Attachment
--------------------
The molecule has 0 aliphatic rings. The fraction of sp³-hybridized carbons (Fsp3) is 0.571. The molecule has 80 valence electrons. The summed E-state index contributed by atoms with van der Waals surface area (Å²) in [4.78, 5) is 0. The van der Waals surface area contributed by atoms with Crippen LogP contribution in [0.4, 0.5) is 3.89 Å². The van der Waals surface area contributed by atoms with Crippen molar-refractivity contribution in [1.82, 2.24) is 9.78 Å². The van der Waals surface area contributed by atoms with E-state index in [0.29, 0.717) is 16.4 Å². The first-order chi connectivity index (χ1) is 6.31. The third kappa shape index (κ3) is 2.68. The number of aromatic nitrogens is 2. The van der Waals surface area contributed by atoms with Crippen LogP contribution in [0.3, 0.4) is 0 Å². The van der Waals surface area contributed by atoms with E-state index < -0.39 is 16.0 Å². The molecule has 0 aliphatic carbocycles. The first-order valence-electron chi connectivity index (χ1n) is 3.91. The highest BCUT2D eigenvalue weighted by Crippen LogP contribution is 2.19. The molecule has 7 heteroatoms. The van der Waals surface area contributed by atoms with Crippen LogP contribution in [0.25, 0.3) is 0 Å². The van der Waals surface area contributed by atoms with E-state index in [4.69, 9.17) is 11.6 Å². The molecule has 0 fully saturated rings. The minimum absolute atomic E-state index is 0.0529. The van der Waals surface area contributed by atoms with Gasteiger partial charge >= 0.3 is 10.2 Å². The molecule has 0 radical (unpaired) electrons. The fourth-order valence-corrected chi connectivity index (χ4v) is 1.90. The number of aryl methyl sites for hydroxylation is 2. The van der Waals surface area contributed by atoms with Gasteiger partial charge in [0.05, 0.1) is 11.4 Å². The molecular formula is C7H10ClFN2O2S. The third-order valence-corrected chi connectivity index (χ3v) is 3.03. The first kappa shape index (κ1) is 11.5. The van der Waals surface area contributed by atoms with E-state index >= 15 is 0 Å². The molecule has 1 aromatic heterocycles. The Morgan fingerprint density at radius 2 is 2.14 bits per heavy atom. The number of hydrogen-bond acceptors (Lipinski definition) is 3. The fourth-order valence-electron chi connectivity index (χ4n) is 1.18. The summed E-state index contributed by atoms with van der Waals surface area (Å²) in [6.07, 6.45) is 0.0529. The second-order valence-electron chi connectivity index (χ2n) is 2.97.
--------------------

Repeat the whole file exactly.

The molecule has 0 aliphatic rings. The fraction of sp³-hybridized carbons (Fsp3) is 0.571. The molecule has 80 valence electrons. The summed E-state index contributed by atoms with van der Waals surface area (Å²) in [4.78, 5) is 0. The van der Waals surface area contributed by atoms with Crippen LogP contribution in [0.4, 0.5) is 3.89 Å². The van der Waals surface area contributed by atoms with Crippen molar-refractivity contribution in [1.82, 2.24) is 9.78 Å². The van der Waals surface area contributed by atoms with E-state index in [0.29, 0.717) is 16.4 Å². The first-order chi connectivity index (χ1) is 6.31. The third kappa shape index (κ3) is 2.68. The number of aromatic nitrogens is 2. The van der Waals surface area contributed by atoms with Crippen LogP contribution in [0.3, 0.4) is 0 Å². The van der Waals surface area contributed by atoms with E-state index < -0.39 is 16.0 Å². The molecule has 0 aliphatic carbocycles. The first-order valence-electron chi connectivity index (χ1n) is 3.91. The highest BCUT2D eigenvalue weighted by Crippen LogP contribution is 2.19. The molecule has 7 heteroatoms. The van der Waals surface area contributed by atoms with Crippen LogP contribution in [0.25, 0.3) is 0 Å². The van der Waals surface area contributed by atoms with E-state index in [4.69, 9.17) is 11.6 Å². The molecule has 0 fully saturated rings. The minimum absolute atomic E-state index is 0.0529. The van der Waals surface area contributed by atoms with Gasteiger partial charge >= 0.3 is 10.2 Å². The molecule has 0 radical (unpaired) electrons. The fourth-order valence-corrected chi connectivity index (χ4v) is 1.90. The number of aryl methyl sites for hydroxylation is 2. The van der Waals surface area contributed by atoms with Gasteiger partial charge in [0.05, 0.1) is 11.4 Å². The molecular formula is C7H10ClFN2O2S. The third-order valence-corrected chi connectivity index (χ3v) is 3.03. The first kappa shape index (κ1) is 11.5. The van der Waals surface area contributed by atoms with E-state index >= 15 is 0 Å². The molecule has 1 aromatic heterocycles. The Morgan fingerprint density at radius 2 is 2.14 bits per heavy atom. The number of hydrogen-bond acceptors (Lipinski definition) is 3. The fourth-order valence-electron chi connectivity index (χ4n) is 1.18. The summed E-state index contributed by atoms with van der Waals surface area (Å²) in [6.07, 6.45) is 0.0529. The second-order valence-electron chi connectivity index (χ2n) is 2.97.